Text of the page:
Producer Grants enable farmers and ranchers to test a sustainable agriculture idea using a field trial, on-farm demonstration, marketing initiative, or other technique.
September: Calls for Producer Grant Proposals are released.
November: Producer Grant Proposals due.
March: Producer Grants awarded.
How to Conduct Research on Your Farm or RanchBefore preparing a grant proposal, SSARE recommends you download and read the following SARE technical bulletin. Technical reviewers look for well-written proposals with strong research methods. This bulletin provides helpful information on how to conduct research at the farm level by providing useful information on developing an on-farm research project, setting up experiments, collecting data and analyzing results.
From its inception, the efforts of the SARE program have gone to ultimately benefit the farmer, whether university scientists conduct research, or nonprofit organizations lead training workshops. The implementation of sustainable agriculture practices focuses on farmer profitability, responsible use of the land, and community quality of life.
Recognizing the value and importance of on-the-farm, producer experience in developing solutions to agricultural production challenges, the SSARE Producer Grant program was established in 1994 to give farmers the opportunity to conduct their own research projects. The competitive research grants program is intended to help farmers and ranchers develop sustainable production and marketing practices. The goal of the grant program is for farmers/ranchers to conduct projects to solve challenges and problems they face, and develop information on what works and doesn’t work so that other farmers and ranchers facing those same problems can benefit from the results of the funded project.
Preparing Your Grant Proposal
Want to learn more about submitting Producers Grants ?
This video contains an overview of the Producer Grant program and includes information on preparing and submitting your proposal.
Producer Grant proposals must meet the following basic requirements in order to be considered for funding:
- The proposal must be submitted from an individual farmer/rancher or farmer/rancher organization, such as a cooperative. Proposals from NGOs, other community groups or researchers are not accepted.
- Primary occupation is farming/ranching or part-time farming. Producers run their farm alone or with family or partners and have a least $1,000 of documented annual income from the operation, as defined by USDA. There is no restriction on farm size or the length of time an individual has been farming. SSARE also considers proposals from indigenous agriculturists who produce for community food systems. These enterprises may be eligible to apply where the production activity has an annual value of at least $1,000, even if products are not sold due to cultural factors.
- The proposed project addresses production and marketing issues that promote sustainable agriculture.
- The proposal addresses a research project; Producer Grants are not designed to pay a farmer to “farm.”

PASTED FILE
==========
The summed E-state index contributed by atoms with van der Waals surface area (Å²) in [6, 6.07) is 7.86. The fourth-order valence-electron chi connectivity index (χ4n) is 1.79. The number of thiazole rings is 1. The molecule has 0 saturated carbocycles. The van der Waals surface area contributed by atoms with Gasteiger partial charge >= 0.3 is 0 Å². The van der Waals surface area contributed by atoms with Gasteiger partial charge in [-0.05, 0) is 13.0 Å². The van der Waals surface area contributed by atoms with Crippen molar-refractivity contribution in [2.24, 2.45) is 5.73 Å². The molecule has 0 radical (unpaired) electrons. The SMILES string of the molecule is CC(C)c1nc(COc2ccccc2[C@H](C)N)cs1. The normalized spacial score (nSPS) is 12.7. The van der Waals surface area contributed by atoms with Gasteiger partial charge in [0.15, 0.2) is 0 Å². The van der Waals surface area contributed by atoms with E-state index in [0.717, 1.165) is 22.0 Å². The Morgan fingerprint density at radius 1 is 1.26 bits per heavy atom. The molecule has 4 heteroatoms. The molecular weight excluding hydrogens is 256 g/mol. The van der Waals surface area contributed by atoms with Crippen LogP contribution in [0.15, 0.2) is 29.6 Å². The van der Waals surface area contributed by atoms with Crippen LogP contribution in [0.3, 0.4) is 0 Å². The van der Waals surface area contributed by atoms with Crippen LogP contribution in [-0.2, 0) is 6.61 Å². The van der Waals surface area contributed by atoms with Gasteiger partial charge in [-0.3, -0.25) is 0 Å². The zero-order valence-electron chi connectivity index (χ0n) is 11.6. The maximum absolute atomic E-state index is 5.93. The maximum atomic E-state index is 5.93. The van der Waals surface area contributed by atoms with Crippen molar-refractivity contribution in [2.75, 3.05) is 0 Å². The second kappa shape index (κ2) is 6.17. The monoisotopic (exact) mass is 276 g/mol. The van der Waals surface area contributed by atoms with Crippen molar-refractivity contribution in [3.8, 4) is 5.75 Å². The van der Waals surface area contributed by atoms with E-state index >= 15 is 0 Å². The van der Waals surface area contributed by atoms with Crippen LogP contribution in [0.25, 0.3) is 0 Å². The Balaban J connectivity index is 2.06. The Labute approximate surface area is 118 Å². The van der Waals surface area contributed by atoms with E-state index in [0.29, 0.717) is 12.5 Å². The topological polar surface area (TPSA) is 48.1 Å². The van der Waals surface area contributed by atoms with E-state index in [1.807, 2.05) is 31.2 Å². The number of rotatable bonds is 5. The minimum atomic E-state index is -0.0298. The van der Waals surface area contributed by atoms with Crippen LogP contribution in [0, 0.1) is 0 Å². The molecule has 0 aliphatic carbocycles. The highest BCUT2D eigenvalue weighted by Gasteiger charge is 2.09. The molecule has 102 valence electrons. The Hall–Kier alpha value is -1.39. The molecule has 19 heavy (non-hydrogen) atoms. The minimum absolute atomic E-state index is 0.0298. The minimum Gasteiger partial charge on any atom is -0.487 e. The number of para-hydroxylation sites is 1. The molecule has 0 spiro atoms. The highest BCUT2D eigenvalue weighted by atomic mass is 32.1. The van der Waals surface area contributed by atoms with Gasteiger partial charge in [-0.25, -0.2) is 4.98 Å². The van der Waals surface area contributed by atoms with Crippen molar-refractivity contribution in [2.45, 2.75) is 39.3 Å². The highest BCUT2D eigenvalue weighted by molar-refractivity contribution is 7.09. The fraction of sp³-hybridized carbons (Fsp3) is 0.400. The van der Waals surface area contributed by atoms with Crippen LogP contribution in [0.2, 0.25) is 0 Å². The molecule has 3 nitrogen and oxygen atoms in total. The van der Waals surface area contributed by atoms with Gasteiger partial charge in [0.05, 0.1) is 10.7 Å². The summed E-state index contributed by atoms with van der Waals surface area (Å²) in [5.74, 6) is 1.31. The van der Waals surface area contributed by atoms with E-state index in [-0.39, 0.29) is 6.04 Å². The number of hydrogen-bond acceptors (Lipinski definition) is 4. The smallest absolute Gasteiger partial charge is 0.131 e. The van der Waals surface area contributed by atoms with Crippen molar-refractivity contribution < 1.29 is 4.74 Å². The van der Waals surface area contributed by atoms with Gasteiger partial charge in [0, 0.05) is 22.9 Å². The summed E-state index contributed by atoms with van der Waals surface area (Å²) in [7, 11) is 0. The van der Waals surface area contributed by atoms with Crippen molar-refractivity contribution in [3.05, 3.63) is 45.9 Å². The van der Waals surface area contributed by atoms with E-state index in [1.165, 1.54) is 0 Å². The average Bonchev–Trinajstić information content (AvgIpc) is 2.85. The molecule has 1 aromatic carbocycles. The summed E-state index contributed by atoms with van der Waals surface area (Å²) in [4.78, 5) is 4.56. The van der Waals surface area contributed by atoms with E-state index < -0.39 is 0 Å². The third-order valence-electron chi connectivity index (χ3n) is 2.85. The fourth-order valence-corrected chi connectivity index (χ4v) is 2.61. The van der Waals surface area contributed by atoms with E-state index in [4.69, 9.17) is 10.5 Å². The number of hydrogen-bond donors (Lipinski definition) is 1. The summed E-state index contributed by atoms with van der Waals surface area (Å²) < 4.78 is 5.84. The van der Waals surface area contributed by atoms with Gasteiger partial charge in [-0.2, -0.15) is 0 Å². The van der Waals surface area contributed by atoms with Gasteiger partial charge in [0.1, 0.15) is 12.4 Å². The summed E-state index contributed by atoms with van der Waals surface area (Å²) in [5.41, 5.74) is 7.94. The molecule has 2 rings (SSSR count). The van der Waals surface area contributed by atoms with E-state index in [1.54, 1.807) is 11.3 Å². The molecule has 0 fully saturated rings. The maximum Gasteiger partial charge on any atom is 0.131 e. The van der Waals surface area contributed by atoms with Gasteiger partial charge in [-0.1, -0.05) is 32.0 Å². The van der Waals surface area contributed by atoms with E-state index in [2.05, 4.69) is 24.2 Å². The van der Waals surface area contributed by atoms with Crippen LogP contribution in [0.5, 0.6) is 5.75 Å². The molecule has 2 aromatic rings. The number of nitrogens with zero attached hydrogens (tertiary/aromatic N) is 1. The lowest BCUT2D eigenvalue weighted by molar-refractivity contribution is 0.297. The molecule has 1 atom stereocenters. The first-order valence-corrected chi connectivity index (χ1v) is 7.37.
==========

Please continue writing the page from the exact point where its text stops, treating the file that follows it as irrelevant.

- Projects must include at least one cooperator. They can be other farmers, researchers, extension agents, governmental or non-governmental organizations, or others who cooperate in project planning, data collection and outreach of results.
- The proposed project satisfies the requirements of allowable expenses.
- An outreach component is identified in the proposal. Outreach allows the farmer to share his/her project outcomes with the greater farming community.
Who Can Apply?
Producer Grants are open to individual farmers/ranchers or farmer organizations. Only one proposal may be submitted per grant cycle. Primary occupation is farming or ranching or the applicant is a part-time producer. At least $1,000 of annual income from the operation must be documented. SSARE also considers proposals from indigenous agriculturists who produce for community food systems. These enterprises may be eligible to apply where the production activity has an annual value of at least $1,000, but products are not sold due to cultural factors. Farmer organizations should be comprised primarily of farmers/ranchers and must have a majority farmer representation on their governing board. There are no restrictions on farm size or the length of time an applicant has been farming. Producer Grants, however, are designed for farmers already established in their farming operation, and not for beginning farmers or ranchers.
Producer Grant Calls for Proposals open in September and grants are awarded February the following year. Producer Grant project maximums are $20,000 for an individual farmer or rancher, and $25,000 for a farmer organization. Project duration is for 2 years. It is difficult to extrapolate useable, practicable data from one-year projects.
Producer Grants are paid by reimbursement of allowable project expenses.
Producer Grant funds may be used for the following expenses:
- Costs of sampling and sample analysis. This can include in-field data collection or lab data analysis.
- Renting equipment needed for the project. The rental must not extend beyond the project’s timetable.